Mishell Quintero moves a cash register at J.C. Penney. Photo: Stefany Lemus

FAYETTEVILLE,  Ark. –  While a number of Northwest Arkansas workers struggle with money, Mishell Quintero has a more complex challenge: navigating the workforce as an undocumented immigrant.

Quintero, 23, works two jobs to help her five-person family make ends meet. At J.C. Penney, she works as a cash room clerk four days a week, which involves sorting and depositing the retailer’s money and fixing cash registers. She also works as a private caregiver for a paraplegic individual in the area.

In Quintero’s role as a caregiver, she helps her employer with getting dressed and showering. Despite the intimacy involved,  the salary of such a worker doesn’t move past the same lower wages for menial and less intimate work.

Quintero hopes to eventually begin working in a career field that will give her the salary required to pay for the classes needed to earn a bachelor’s degree.

Quintero was seven years old when she and her younger sister came to the United States, hiding in the back seat of her uncle’s car. He used fake papers to gain entry. Quintero’s mother had entered the country illegally through Arizona. Her parents had extended family in Springdale, so they family moved to the area and have remained here since.

Quintero said it wasn’t until she became an adult did the magnitude of her immigration status become apparent. After turning 18, she began searching for jobs to help support her family. That’s when reality hit: she wasn’t a legal resident of the country.

“My parents didn’t lie to me. They didn’t say that I did have papers here, but they never told me that I didn’t have papers,” Quintero said. “I was never worried about having to have a job until I was 18 or never having to drive until I was 18 because they were always like, ‘You’re not going to do anything until you turn 18.'”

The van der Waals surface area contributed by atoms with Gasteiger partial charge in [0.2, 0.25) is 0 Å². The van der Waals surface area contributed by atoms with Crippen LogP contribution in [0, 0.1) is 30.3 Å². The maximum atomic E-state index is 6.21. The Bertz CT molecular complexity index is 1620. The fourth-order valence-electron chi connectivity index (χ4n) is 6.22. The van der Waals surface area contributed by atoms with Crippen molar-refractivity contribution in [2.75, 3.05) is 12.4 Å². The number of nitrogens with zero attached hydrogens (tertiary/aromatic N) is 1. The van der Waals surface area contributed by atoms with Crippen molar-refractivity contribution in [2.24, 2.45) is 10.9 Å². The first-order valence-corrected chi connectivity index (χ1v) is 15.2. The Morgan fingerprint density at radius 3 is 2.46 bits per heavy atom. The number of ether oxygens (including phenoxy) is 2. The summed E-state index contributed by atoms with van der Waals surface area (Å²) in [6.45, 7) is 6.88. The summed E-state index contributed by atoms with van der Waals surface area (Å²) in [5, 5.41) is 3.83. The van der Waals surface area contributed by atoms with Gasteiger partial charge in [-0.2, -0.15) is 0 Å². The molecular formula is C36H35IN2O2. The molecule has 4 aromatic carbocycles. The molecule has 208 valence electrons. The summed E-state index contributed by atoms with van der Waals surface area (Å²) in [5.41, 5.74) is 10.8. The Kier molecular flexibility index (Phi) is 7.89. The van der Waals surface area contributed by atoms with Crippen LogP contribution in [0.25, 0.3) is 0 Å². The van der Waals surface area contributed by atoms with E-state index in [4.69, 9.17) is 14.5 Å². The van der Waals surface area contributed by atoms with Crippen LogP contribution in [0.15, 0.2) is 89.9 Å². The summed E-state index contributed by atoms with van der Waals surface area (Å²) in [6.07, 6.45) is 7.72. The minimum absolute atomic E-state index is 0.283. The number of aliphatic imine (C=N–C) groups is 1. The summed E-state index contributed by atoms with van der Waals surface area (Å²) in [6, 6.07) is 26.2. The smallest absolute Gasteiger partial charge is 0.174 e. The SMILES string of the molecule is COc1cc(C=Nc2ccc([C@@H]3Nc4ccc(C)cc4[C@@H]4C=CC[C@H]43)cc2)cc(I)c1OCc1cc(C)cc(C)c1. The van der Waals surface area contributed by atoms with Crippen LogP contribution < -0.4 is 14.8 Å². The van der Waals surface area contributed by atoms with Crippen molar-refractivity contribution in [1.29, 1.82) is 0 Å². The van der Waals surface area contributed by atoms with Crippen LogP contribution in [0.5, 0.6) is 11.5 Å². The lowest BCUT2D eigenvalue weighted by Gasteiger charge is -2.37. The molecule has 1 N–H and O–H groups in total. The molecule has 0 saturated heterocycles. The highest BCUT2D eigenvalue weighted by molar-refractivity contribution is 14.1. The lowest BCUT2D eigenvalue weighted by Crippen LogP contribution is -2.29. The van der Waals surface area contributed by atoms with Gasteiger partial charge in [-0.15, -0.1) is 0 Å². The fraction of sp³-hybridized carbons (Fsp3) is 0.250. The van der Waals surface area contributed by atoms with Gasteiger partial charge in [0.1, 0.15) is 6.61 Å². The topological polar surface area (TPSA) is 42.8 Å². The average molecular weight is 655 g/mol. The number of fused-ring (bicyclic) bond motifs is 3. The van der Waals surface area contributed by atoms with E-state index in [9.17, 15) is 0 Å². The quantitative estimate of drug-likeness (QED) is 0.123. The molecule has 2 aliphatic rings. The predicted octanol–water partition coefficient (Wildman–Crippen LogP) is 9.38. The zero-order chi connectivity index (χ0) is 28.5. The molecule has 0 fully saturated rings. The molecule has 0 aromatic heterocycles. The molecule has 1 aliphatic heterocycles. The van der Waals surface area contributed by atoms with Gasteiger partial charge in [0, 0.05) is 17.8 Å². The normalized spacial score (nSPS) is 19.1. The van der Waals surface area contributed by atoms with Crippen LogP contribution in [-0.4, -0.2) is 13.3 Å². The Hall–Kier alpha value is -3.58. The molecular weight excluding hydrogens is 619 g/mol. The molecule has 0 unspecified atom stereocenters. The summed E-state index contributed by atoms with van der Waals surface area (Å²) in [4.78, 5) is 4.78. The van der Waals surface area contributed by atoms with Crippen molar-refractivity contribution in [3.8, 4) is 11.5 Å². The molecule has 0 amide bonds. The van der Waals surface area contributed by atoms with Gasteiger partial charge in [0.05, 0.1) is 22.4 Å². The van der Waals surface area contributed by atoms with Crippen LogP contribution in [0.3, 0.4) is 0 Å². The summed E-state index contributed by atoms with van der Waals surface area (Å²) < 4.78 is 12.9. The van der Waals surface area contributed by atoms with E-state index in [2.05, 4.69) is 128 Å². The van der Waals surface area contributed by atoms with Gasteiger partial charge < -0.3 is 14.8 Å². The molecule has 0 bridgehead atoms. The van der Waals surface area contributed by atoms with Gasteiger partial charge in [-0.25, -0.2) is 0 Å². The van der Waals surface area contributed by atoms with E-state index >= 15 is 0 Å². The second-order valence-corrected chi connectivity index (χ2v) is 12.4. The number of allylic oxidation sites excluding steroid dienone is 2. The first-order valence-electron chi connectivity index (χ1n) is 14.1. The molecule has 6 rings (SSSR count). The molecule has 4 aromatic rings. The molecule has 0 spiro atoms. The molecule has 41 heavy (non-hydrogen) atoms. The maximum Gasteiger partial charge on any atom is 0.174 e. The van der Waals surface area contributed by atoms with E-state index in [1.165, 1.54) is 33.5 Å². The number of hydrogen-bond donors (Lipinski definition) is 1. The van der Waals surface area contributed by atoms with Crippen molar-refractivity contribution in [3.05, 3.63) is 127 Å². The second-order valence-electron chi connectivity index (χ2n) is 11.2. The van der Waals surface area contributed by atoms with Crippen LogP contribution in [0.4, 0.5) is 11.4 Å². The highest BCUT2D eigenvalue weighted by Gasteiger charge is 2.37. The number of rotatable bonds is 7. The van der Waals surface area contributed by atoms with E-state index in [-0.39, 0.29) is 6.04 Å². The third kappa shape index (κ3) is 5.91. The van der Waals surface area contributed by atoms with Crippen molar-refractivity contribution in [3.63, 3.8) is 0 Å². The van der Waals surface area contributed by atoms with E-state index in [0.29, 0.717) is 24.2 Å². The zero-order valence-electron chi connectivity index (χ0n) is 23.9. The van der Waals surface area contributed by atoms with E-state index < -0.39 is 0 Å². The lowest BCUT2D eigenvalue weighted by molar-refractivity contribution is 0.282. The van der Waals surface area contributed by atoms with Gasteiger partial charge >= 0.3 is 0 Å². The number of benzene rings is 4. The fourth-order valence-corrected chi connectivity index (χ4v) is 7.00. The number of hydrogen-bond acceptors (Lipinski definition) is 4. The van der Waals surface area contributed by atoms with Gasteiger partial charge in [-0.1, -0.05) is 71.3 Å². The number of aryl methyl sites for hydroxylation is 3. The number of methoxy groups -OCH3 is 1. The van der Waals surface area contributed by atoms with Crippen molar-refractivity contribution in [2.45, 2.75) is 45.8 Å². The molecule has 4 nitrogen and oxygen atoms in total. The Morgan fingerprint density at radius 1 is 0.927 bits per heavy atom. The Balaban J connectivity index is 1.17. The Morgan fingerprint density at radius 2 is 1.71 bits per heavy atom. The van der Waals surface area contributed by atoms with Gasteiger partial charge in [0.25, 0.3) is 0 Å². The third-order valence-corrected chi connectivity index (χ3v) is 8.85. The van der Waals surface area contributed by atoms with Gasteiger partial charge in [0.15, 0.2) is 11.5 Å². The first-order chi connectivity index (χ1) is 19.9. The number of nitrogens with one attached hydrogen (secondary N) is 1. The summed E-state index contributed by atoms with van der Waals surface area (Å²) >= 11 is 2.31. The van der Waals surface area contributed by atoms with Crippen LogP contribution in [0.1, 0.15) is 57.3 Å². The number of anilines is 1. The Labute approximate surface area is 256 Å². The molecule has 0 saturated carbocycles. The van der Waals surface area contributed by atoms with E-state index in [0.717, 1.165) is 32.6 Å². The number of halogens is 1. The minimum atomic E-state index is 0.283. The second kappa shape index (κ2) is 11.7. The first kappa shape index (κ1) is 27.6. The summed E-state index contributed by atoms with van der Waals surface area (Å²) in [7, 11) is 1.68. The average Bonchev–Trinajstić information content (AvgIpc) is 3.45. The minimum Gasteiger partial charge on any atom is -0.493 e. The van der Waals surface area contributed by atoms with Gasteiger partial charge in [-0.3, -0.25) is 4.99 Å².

Quintero would be covered under the Deferred Action for Childhood Arrivals program,  known as DACA, which defers deportation proceedings for two years for children brought to the United States illegally.  The Trump administration is seeking to end the program and its outcome is pending several legal challenges. She applied for and was granted a work permit, but she said she was scared of what employers might think.

At J.C. Penney, Quintero makes $9.50 an hour part time. In her role as a caregiver, she makes $15 an hour. With that money, she splits the cost of a mortgage, rent, food, utilities and car insurance with her mother, father and younger sister.

There are times when the family gets so tied up in paying bills that they eat at food pantries and soup kitchens. In the end, Quintero wants to attain citizenship so she can get a higher-paying job and eventually live her version of the American dream.